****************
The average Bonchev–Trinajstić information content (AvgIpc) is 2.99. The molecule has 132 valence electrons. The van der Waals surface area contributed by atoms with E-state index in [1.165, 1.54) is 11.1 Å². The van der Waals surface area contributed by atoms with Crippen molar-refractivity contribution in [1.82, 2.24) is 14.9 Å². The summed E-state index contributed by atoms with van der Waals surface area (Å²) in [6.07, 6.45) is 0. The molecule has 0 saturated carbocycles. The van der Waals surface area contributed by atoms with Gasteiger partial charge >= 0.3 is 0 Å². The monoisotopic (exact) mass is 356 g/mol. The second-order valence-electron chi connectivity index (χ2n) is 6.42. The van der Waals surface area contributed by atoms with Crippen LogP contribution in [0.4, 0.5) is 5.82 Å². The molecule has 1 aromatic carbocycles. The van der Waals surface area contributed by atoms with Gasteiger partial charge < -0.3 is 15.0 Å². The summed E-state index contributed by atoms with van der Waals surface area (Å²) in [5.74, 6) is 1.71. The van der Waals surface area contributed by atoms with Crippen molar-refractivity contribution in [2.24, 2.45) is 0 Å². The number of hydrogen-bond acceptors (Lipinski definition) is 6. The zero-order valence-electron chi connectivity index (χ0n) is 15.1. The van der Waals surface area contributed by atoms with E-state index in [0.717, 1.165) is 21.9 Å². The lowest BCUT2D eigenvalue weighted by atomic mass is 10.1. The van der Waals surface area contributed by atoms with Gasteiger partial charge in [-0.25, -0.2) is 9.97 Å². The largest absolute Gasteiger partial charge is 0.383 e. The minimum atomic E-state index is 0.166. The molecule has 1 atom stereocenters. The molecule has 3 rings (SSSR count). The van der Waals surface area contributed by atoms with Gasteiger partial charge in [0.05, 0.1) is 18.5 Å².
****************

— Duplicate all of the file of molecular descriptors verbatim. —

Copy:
The average Bonchev–Trinajstić information content (AvgIpc) is 2.99. The molecule has 132 valence electrons. The van der Waals surface area contributed by atoms with E-state index in [1.165, 1.54) is 11.1 Å². The van der Waals surface area contributed by atoms with Crippen molar-refractivity contribution in [1.82, 2.24) is 14.9 Å². The summed E-state index contributed by atoms with van der Waals surface area (Å²) in [6.07, 6.45) is 0. The molecule has 0 saturated carbocycles. The van der Waals surface area contributed by atoms with Gasteiger partial charge >= 0.3 is 0 Å². The monoisotopic (exact) mass is 356 g/mol. The second-order valence-electron chi connectivity index (χ2n) is 6.42. The van der Waals surface area contributed by atoms with Crippen LogP contribution in [0.4, 0.5) is 5.82 Å². The molecule has 1 aromatic carbocycles. The van der Waals surface area contributed by atoms with Gasteiger partial charge < -0.3 is 15.0 Å². The summed E-state index contributed by atoms with van der Waals surface area (Å²) in [5.74, 6) is 1.71. The van der Waals surface area contributed by atoms with Crippen molar-refractivity contribution in [2.24, 2.45) is 0 Å². The number of hydrogen-bond acceptors (Lipinski definition) is 6. The zero-order valence-electron chi connectivity index (χ0n) is 15.1. The van der Waals surface area contributed by atoms with E-state index in [0.717, 1.165) is 21.9 Å². The lowest BCUT2D eigenvalue weighted by atomic mass is 10.1. The van der Waals surface area contributed by atoms with Gasteiger partial charge in [-0.25, -0.2) is 9.97 Å². The largest absolute Gasteiger partial charge is 0.383 e. The minimum atomic E-state index is 0.166. The molecule has 1 atom stereocenters. The molecule has 3 rings (SSSR count). The van der Waals surface area contributed by atoms with Gasteiger partial charge in [0.05, 0.1) is 18.5 Å².